Rain over Asia foreshadows intense California heat

When heavy rain falls over Southeast Asia and the eastern Pacific Ocean, temperatures in California’s Central Valley will reach 100 degrees F (38 C) in 4 to 16 days, says a new study.

Thunderstorms half a world away can predict heat waves in California, according to a new study.

The research, by a team of scientists from California and South Korea, suggests that heavy rainfall over the Indian Ocean, Southeast Asia and the eastern Pacific Ocean is a good indicator that temperatures in central California will reach 100 degrees Fahrenheit (38 degrees Celsius) in 4 to 16 days.

Contour map of California with labeled cities and valleys.

California’s Central Valley is 40 to 60 miles (60 to 100 km) wide and stretches approximately 450 miles (720 km) from just north of Los Angeles up to Redding. Image via Wikipedia.

The scientists analyzed June-September heat wave data from from 1979-2010 from weather stations across California’s Central Valley – a 450 mile long (720 km long) oval of land where heat waves are common.

The researchers compared the instances of heat waves to the phases of a large, traveling atmospheric circulation pattern called the Madden-Julian Oscillation, or MJO.

The MJO is the biggest element of intraseasonal (30- to 90-day) variability in the tropical atmosphere. It’s a traveling circulation pattern that manifests itself as heavy rain that migrates across the tropical Indian Ocean and then the Pacific Ocean. Previous studies have shown that the MJO influences winter weather patterns and the researchers wondered if there might be similar links for the summer heat waves.

Heavy, dark thunderclouds over mountainous island with crescent beach visible.

A tropical storm approaches a tourist island in Thailand. Image via UC Davis/Getty.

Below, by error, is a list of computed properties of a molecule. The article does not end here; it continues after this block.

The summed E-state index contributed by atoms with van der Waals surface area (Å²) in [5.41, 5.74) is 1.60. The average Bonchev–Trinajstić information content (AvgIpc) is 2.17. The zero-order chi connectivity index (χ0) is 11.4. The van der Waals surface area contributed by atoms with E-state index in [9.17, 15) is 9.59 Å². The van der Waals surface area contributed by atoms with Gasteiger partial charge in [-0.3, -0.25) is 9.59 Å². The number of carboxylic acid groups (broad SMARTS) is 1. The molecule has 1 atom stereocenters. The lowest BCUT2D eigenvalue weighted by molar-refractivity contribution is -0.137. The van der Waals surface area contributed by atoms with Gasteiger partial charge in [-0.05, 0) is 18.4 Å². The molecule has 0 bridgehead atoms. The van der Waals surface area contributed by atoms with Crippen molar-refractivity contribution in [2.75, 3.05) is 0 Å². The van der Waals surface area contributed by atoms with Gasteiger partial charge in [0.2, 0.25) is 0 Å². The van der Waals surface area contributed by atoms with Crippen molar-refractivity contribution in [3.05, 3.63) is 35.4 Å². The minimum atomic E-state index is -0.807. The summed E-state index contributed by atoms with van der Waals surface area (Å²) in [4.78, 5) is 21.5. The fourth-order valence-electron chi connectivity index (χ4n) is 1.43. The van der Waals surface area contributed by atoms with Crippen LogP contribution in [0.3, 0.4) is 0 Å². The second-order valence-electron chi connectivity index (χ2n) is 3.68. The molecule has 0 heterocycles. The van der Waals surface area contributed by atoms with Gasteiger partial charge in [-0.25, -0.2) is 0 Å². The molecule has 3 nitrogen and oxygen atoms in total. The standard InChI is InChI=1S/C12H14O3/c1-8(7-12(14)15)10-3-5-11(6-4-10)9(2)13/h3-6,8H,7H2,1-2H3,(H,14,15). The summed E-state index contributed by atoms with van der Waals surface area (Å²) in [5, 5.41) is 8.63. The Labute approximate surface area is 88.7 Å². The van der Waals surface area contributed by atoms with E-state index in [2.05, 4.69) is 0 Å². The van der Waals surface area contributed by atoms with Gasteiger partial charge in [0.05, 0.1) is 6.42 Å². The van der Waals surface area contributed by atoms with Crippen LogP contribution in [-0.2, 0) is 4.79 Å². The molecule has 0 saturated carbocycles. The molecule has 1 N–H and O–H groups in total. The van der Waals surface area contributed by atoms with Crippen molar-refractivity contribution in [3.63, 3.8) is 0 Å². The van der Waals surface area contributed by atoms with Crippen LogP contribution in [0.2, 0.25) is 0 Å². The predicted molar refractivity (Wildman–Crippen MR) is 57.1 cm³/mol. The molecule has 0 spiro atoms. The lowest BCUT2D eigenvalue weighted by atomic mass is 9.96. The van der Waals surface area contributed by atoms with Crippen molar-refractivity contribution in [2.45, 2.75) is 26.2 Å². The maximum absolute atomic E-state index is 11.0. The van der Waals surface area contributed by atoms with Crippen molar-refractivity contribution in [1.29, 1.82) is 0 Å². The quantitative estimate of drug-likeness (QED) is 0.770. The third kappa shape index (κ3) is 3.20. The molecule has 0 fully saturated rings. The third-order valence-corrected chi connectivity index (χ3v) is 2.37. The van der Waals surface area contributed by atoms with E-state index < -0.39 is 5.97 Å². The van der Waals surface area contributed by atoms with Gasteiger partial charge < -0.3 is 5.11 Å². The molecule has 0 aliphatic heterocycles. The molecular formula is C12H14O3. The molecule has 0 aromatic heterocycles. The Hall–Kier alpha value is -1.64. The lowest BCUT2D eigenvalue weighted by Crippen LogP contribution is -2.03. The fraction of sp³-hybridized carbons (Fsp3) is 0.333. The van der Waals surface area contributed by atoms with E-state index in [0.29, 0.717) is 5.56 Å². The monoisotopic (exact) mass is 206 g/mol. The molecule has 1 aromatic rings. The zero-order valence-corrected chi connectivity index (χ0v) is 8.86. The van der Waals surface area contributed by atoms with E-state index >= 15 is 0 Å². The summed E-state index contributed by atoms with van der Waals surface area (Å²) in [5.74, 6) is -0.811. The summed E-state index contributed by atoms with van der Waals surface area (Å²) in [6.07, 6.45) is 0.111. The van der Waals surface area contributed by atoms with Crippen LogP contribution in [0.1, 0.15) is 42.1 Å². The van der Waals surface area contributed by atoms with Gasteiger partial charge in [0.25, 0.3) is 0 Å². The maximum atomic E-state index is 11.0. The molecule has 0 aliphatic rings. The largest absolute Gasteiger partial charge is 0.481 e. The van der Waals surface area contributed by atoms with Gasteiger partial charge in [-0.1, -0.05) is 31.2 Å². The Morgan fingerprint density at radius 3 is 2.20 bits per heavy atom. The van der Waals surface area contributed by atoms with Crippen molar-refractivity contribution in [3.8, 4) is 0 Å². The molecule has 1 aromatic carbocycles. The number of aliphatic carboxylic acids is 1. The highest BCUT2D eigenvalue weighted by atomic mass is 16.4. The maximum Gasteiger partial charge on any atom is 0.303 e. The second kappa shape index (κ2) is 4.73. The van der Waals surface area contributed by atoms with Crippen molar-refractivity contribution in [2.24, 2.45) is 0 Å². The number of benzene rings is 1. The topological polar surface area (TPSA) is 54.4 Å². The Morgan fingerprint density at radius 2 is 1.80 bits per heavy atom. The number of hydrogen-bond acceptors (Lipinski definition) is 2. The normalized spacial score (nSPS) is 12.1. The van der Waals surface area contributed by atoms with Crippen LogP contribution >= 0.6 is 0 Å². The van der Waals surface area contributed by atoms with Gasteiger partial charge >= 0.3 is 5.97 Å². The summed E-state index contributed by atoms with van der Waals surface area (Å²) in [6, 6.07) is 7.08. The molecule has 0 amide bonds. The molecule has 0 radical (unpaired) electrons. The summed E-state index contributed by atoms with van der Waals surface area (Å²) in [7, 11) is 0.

Yun-Young Lee of the APEC Climate Center in Busan, South Korea, is first author of the study, which was published in Advances in Atmospheric Sciences on April 12, 2019. She said in a statement:

It’s well known that tropical rainfall, such as the MJO, has effects beyond the tropics. So a question comes to mind: Is hot weather in the Central California Valley partly attributable to tropical rainfall?

The researchers found that enhanced rainfall in the tropics preceded each of the heat waves in specific and relatively predictable patterns. They also found that hot weather in the Central Valley is most common after more intense MJO activity in the eastern Pacific Ocean, and next most common after strong MJO activity in the Indian Ocean.

Flat land, brownish up close, line of trees and structures in distance.

California’s Central Valley in August. Image via Wikipedia.

The Central Valley is California’s most productive agricultural region, providing more than half of the fruits, vegetables, and nuts grown in the United States, as well as extensive dairy production. Heat waves can wreak havoc on agricultural production. The dairy industry, for example, had a heat wave-induced economic loss of about $1 billion in 2006. The ability to predict heat waves and understand their causes, say the researchers, could inform protective measures against damage. Richard Grotjahn is a paper co-author and professor in the UC Davis Department of Land, Air and Water Resources. He said:

The more we know about such associations to large-scale weather patterns and remote links, the better we can assess climate model simulations and therefore better assess simulations of future climate scenarios.

Short pipe from ground spraying water over green leafy plants.

A field of greens is irrigated in California The ability to predict heat waves in the Central Valley could help better prepare and protect crops and people from the impacts. Image via UC Davis/Getty.

Bottom line: A study says that when heavy rain falls over Southeast Asia and the eastern Pacific Ocean, temperatures in California’s Central Valley will reach 100 F in 4 to 16 days.

Source: Evidence of Specific MJO Phase Occurrence with Summertime California Central Valley Extreme Hot Weather

Via University of California Davis

Eleanor Imster

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